Author Topic: Yeast starter timeline  (Read 3288 times)

delzep

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Yeast starter timeline
« on: February 23, 2013, 03:53:14 PM »
Can anyone advise on the approximate timeline for making a yeast starter? If I was to make one up today, roughly when could I brew with it after stepping it up once or twice (actually how many times do most people step it up?)

Ciderhead

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Re: Yeast starter timeline
« Reply #1 on: February 23, 2013, 04:31:14 PM »
are you using vials? what are you brewing and how/why are are you trying to step up a couple of times?

Dr Jacoby

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Re: Yeast starter timeline
« Reply #2 on: February 23, 2013, 04:32:06 PM »
It all depends on how much yeast you start with, how viable it is, and what temperature you can ferment it at.

If you plan to make a starter for a Wyeast pack, and assuming it's reasonably fresh, you can make 1.2 - 2 litres of wort at a gravity of 1.030 - 1.040. To do this boil 2 litres of water with 200g of DME (this 10:1 ratio can be scaled for any sized starter).

If you have a stir plate, allow the starter to grow for 24 - 48 hours (assuming the ambient temp is around 20C). If you don't have a stir plate, give the starter a good shake every time you pass it. If the ambient temp is about 20C, two days is fine. If it's less than 18C you might need a third day.

If you're growing a starter from a slant, start with a small initial starter (about 250ml) for 24 hours and then step this up to 1.5 - 2 litres for another 48 hours.

I normally turn off the stir plate the morning of the brew day and allow the starter to settle. I then decant off most of the liquid and swish the yeast cake around in the remaining liquid before pitching.

The Mr Malty pitching calculator is a great resource for working out how big a starter you need.
« Last Edit: February 23, 2013, 04:36:23 PM by Dr_Jacoby »
Every little helps

delzep

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Re: Yeast starter timeline
« Reply #3 on: February 23, 2013, 04:46:03 PM »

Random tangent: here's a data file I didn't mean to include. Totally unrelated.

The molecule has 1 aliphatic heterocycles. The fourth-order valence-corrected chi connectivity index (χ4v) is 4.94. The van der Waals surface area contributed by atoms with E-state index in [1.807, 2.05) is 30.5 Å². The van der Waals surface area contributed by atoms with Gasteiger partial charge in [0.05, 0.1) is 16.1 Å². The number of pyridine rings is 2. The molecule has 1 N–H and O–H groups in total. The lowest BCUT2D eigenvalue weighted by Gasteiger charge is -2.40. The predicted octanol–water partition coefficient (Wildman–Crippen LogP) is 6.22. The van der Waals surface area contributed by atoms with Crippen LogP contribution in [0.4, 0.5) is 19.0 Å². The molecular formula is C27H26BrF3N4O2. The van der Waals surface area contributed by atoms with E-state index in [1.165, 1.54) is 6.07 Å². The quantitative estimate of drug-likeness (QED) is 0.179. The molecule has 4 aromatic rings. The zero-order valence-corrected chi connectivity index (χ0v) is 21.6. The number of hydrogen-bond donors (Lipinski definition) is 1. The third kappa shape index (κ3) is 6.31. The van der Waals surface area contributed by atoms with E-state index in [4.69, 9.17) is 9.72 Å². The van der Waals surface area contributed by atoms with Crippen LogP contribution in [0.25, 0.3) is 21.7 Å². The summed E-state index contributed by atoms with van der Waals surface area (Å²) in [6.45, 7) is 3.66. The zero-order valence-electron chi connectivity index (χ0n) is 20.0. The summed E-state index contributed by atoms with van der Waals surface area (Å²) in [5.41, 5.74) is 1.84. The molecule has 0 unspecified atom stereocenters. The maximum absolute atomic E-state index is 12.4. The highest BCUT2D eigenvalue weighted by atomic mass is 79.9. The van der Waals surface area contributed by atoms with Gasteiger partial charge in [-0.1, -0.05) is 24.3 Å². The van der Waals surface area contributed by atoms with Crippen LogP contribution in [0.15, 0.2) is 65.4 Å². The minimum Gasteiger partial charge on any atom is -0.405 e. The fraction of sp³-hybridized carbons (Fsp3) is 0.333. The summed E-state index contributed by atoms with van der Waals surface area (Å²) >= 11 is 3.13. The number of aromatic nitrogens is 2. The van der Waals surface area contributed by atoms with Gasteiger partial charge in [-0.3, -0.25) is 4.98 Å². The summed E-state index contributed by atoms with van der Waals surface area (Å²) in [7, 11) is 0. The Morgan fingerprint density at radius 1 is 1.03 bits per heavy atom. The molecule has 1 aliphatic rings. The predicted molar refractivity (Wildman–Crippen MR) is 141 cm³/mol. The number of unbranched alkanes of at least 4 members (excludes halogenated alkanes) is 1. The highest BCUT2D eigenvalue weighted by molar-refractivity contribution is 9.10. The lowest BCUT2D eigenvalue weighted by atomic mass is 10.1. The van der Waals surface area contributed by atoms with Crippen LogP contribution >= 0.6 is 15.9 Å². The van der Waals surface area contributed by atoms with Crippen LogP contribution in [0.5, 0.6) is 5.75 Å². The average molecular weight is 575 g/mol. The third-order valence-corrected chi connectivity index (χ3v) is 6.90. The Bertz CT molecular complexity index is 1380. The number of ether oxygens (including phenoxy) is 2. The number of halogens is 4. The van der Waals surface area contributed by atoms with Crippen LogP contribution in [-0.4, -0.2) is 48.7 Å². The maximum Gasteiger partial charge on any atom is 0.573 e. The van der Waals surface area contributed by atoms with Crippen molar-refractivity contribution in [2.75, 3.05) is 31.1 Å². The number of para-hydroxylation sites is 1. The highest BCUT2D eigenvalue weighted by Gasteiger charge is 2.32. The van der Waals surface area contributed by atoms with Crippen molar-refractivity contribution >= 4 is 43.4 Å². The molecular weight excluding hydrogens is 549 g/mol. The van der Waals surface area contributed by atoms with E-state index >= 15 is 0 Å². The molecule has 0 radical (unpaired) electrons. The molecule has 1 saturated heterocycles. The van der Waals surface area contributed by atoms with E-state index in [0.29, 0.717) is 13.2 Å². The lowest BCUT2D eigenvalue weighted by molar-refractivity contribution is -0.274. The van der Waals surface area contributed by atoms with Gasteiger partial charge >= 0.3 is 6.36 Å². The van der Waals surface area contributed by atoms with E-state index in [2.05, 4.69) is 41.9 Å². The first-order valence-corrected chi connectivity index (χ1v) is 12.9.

Its WLP007 that I got from here (thanks Rossa). I'd say theres about 15-20ml of yeast in the vial. If I was to make a 250ml initial starter, how much DME would I use for that?

Also, that Mr Malty calculator....how the hell does that work? :o

Ciderhead

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Re: Yeast starter timeline
« Reply #4 on: February 23, 2013, 04:55:11 PM »
I use 100g for every litre of water so I am guessing you are going for 200ml so 20 grammes
Are you using a stir plate?
Unless you are making a very high gravity beer you don't need monster starters, bump up to 500ml if you want.
make sure you see good signs of life throughout, beergeek has a good youtube vid for starters.
« Last Edit: February 23, 2013, 05:06:15 PM by Ciderhead »

delzep

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Re: Yeast starter timeline
« Reply #5 on: February 23, 2013, 04:57:18 PM »
No stir plate so I'll go for the ol' swirl-when-I-pass-it method

Ciderhead

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Re: Yeast starter timeline
« Reply #6 on: February 23, 2013, 05:05:13 PM »
thats works keep and eye out for bubbles up the side of the conical
« Last Edit: February 23, 2013, 05:05:44 PM by Ciderhead »

delzep

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Re: Yeast starter timeline
« Reply #7 on: February 23, 2013, 05:23:50 PM »
Good video...helps a lot.

I have a 1 gallon demijohn. Hopefully its not too big for a 500ml starter

Ciderhead

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Re: Yeast starter timeline
« Reply #8 on: February 23, 2013, 05:31:04 PM »
go the litre if you have the 100g of DME

delzep

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Re: Yeast starter timeline
« Reply #9 on: February 23, 2013, 05:46:06 PM »
Grand job thanks  :)

delzep

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Re: Yeast starter timeline
« Reply #10 on: February 24, 2013, 07:24:02 PM »
Gonna give this a go during the week. When i have my 1 litre starter and I'm finished my boil, do I pour the 1 litre on top of my beer, or decant most of the liquid off leaving the sediment which I then pour into my beer?

Dr Jacoby

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Re: Yeast starter timeline
« Reply #11 on: February 24, 2013, 07:46:30 PM »
If you're making a stout or something like that it probably doesn't really matter but if you're brewing something paler then it could affect the colour. Also, you have to remember that the starter is unhopped yeasty malt and as such doesn't taste great. That's why I usually decant to be on the safe side. But don't worry if the yeast hasn't settled well. Just lob it all in. It won't do any real harm.
Every little helps

Ciderhead

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Re: Yeast starter timeline
« Reply #12 on: February 24, 2013, 07:56:37 PM »
Important thing is that you cool your wort down to your fermentation temp, that will also means that you bring your starter up to wort temp to avoid thermal shock.

delzep

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Re: Yeast starter timeline
« Reply #13 on: February 24, 2013, 08:06:03 PM »
I'm brewing a stout, but I'll decant as it's probably the 'proper' way to do it. I brew partial mash, partial boil beers so hopefully temperature won't be an issue as I top up with about 10 litres of tap water usually